BSF Study Questions The Life of Moses Lesson 6, Day 5: Exodus 15:1-21

Summary of passage:  Moses and the Israelites sing a song of praise and worship to the Lord after the final defeat of the Egyptians.  They exalt Him for defeating the Egyptians by parting the waters of the Red Sea.  The enemy boasted and God brought them down.  God redeemed His people in unfailing love and strength.  All of the nations will know and tremble once they hear of what happened here.  Miriam and the women sang God’s praises as well.

Questions:

10a)  Personal Question.  My answer:  verse 2:  “The Lord is my strength and my song…I will praise him and … exalt him.”  Verse 7:  “In the greatness of your majesty, you threw down those who opposed you.”  Verse 11:  “Who is like  you–majestic in holiness, awesome in glory?”  Verse 13:  “In your unfailing love…and strength you will guide them”

b)  Personal Question.  My answer:  He is always there, waiting to help me and love me when I need Him most.  He is omnipotent and omniscient and knows everything about me.  He sees me.  He knows me.  He is present.  He protects me, shelters me, provides for me.  He wraps me in a big hug when no one else will.  His blessings are beyond what I deserve.  My greatest gift is praise and worship to Him.

c)  Personal Question.  My answer:  By being faithful.  Praising Him.  Thanking Him.  Praying.  Serving. Obeying.  By living a Godly life.

11a)  God will lead the people He has redeemed and guide them to His holy dwelling.  Israel’s enemies would be as still as stone, allowing God’s people to pass by.  Israel will have the Promised Land once again.

b)  God led Abraham to the Promised Land.  God cared for His people in bringing them to Egypt.  He will do the same now.

c)  Personal Question.  My answer:  God has done everything for me and I know He will continue to do so.  I have so many hopes for the future it is ridiculous.  I feel like I’m in a lull now, but I am praying and waiting on Him to do great things.  I would like to write an impactful novel, raise good, God-fearing children, be a dutiful wife, care for all that God has given me (which includes material things and pets), and continue to live in His light.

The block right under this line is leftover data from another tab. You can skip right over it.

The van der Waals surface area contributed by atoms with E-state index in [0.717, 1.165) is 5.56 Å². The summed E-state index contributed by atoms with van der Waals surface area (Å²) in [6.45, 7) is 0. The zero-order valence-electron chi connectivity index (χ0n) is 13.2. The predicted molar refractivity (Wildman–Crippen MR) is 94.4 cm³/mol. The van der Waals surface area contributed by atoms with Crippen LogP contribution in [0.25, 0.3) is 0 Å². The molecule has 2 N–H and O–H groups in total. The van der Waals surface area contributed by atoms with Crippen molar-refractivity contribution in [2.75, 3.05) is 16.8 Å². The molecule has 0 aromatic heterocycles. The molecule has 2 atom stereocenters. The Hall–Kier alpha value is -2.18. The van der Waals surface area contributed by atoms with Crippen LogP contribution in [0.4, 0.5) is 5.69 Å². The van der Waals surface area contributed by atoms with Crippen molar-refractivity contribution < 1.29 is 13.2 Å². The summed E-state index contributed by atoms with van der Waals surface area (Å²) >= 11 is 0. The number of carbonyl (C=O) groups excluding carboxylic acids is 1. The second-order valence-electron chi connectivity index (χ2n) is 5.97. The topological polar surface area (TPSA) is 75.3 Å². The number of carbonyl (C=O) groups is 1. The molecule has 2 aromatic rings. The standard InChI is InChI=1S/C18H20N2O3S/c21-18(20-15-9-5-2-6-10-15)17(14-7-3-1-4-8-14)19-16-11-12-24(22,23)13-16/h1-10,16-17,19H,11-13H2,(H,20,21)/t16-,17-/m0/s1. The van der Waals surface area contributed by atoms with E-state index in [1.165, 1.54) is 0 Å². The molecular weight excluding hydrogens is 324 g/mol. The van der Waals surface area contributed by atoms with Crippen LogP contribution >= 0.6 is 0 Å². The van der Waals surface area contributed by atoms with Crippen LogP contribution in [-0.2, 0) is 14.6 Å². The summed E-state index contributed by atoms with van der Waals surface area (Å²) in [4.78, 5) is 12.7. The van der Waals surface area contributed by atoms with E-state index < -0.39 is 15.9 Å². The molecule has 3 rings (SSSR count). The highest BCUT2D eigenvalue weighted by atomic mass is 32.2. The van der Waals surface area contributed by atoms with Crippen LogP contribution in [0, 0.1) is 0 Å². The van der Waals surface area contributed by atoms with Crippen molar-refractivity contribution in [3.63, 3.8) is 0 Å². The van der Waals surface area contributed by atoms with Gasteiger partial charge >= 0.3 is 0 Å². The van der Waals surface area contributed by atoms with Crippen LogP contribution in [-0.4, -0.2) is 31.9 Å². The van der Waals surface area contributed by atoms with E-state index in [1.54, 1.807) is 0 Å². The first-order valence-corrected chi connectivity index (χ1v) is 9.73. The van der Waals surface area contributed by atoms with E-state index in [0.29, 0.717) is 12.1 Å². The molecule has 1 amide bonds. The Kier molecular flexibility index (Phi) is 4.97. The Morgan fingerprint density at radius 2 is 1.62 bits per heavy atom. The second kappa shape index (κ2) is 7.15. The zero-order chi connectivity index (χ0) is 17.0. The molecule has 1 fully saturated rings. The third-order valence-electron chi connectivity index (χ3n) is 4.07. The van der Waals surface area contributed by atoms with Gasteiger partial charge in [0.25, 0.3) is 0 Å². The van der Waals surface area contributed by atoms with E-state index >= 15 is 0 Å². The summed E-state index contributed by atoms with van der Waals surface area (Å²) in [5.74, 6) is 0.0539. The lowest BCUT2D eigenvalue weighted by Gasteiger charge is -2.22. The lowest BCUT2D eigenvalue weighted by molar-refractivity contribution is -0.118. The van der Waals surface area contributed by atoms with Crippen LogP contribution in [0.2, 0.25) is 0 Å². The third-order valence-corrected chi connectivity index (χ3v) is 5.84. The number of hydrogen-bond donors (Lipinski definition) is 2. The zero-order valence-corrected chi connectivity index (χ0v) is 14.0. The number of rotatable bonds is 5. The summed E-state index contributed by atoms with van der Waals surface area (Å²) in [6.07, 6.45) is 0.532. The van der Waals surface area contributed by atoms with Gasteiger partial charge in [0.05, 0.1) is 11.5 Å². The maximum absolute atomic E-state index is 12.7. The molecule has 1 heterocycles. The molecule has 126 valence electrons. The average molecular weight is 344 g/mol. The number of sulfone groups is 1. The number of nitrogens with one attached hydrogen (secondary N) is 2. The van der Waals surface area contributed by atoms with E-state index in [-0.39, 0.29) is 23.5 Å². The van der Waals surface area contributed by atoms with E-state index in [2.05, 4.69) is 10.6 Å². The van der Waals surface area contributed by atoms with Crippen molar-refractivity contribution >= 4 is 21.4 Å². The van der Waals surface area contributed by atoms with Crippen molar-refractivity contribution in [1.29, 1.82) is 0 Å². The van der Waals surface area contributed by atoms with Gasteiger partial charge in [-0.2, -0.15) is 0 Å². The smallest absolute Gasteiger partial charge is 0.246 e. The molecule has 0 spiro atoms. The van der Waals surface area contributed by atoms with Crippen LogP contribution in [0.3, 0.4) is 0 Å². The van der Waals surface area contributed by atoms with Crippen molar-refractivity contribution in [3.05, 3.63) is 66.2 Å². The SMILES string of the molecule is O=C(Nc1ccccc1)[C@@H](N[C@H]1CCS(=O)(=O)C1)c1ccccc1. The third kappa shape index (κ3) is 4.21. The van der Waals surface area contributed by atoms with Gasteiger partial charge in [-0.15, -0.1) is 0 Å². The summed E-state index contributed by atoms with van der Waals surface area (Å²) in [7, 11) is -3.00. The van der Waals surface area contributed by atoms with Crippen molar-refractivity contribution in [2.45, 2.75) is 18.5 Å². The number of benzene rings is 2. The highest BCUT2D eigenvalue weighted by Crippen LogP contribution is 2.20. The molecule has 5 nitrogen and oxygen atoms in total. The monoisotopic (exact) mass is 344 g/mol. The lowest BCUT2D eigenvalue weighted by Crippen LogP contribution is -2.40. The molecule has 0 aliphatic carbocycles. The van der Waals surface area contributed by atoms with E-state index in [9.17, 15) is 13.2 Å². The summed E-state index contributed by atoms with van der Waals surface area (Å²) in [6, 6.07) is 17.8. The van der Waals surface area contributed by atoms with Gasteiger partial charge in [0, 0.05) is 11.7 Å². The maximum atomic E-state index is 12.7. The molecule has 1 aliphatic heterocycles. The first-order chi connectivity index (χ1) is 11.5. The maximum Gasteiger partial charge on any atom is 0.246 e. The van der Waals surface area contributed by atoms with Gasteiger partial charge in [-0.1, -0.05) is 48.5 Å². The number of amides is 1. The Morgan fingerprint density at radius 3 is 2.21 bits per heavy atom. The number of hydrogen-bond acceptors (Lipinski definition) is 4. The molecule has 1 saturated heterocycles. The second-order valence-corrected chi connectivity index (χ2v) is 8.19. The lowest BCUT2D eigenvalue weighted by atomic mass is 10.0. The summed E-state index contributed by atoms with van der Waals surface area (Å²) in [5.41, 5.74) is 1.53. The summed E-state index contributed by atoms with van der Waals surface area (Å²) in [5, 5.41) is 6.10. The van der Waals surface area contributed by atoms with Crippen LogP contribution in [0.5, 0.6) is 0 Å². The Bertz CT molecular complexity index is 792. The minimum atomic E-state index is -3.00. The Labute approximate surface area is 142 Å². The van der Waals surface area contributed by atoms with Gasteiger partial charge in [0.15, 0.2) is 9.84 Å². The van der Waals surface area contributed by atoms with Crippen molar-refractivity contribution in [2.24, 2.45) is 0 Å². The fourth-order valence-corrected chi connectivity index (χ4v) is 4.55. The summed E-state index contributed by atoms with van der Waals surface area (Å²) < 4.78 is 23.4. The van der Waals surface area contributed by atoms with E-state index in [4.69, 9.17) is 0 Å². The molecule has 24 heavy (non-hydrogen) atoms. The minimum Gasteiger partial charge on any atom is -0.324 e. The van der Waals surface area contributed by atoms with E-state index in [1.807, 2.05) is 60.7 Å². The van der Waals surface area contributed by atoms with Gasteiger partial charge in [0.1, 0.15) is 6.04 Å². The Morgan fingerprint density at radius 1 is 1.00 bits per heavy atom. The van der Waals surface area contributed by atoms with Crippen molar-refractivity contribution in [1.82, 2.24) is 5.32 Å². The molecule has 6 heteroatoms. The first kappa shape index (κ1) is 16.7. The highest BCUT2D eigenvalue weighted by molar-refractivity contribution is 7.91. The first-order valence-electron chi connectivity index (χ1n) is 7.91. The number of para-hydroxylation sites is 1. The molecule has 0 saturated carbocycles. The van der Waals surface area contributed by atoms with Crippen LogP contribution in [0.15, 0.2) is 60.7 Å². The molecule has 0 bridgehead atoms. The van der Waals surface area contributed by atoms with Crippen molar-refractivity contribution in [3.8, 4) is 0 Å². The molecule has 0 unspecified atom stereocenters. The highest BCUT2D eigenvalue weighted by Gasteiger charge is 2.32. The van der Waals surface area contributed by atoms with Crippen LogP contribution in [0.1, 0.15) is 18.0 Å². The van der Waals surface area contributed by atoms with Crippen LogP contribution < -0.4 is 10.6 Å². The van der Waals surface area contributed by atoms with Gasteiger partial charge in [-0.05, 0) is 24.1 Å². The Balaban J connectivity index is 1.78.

Conclusions:  Nice break from all the reading!  Nice reflection day since most all are personal questions.  It’s good to think about these things in our lives because often we don’t stop and do so.  It was nice just to pray and think about how much God has done in my life and His promises for the future.

I am wondering though:  Is “Moses and the Israelites” just the men praising God since Miriam then took the women?  I’m confused.

End Notes:  This song is thought to have been spontaneous and a new song unto the Lord.  It is all about God, nothing about Moses.  God is their strength, not He gives them strength.

Parts of this song is found in Scripture 3 times.

The right hand (considered the hand of skill and power) is used in the Bible over 50 times.

This song shows the Israelites definitely knew who God was if the Egyptians still haven’t.

God’s enemies did hear of this event as Rahab the prostitute said so (Joshua 2:10).

This is the first mention of Miriam by name.  Numbers 26:59 seems to indicate Moses had only this one sister.  We also will study later this year that it was not only Aaron who caused trouble for Moses; Miriam did as well.  She is called a prophetess because she received divine communication as did Moses as the prophet.

Scholars are divided on whether the men and women were separated as are ancient recordings on such.  There is arguments on both sides but I think most think men and women were separated.  It would seem to fit the culture to have men and women separated.  Some suggest Moses and the men sang the chorus while Miriam and the women sang the refrain.  Vocal wise, this makes sense since men have low voices and women have high voices.

I find it strange all the women have tambourines.  If this were me, I’d leave that behind when I fled Egypt.  But maybe tambourines were integral in the worship of God, so they brought them.

Fun Fact about Passage:  This is the first song recorded in the Bible.  Can you imagine?  Millions singing at once to God.  Amazing!!